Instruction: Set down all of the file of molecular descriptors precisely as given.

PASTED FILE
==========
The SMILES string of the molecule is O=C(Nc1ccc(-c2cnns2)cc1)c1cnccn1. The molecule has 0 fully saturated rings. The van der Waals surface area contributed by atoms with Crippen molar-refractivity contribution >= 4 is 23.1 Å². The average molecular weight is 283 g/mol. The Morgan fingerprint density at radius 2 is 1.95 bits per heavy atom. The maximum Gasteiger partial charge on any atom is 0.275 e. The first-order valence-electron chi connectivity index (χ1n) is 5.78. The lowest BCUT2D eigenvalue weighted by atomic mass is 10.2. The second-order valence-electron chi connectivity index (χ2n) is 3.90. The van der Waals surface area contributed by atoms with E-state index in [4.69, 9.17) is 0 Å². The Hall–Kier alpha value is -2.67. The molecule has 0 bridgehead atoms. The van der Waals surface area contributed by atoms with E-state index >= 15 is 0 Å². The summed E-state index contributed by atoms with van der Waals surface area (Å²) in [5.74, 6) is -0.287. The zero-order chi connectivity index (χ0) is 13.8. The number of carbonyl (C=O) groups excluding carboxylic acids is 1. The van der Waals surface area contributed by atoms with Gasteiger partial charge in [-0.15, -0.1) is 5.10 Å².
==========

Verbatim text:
The SMILES string of the molecule is O=C(Nc1ccc(-c2cnns2)cc1)c1cnccn1. The molecule has 0 fully saturated rings. The van der Waals surface area contributed by atoms with Crippen molar-refractivity contribution >= 4 is 23.1 Å². The average molecular weight is 283 g/mol. The Morgan fingerprint density at radius 2 is 1.95 bits per heavy atom. The maximum Gasteiger partial charge on any atom is 0.275 e. The first-order valence-electron chi connectivity index (χ1n) is 5.78. The lowest BCUT2D eigenvalue weighted by atomic mass is 10.2. The second-order valence-electron chi connectivity index (χ2n) is 3.90. The van der Waals surface area contributed by atoms with E-state index in [4.69, 9.17) is 0 Å². The Hall–Kier alpha value is -2.67. The molecule has 0 bridgehead atoms. The van der Waals surface area contributed by atoms with E-state index >= 15 is 0 Å². The summed E-state index contributed by atoms with van der Waals surface area (Å²) in [5.74, 6) is -0.287. The zero-order chi connectivity index (χ0) is 13.8. The number of carbonyl (C=O) groups excluding carboxylic acids is 1. The van der Waals surface area contributed by atoms with Gasteiger partial charge in [-0.15, -0.1) is 5.10 Å².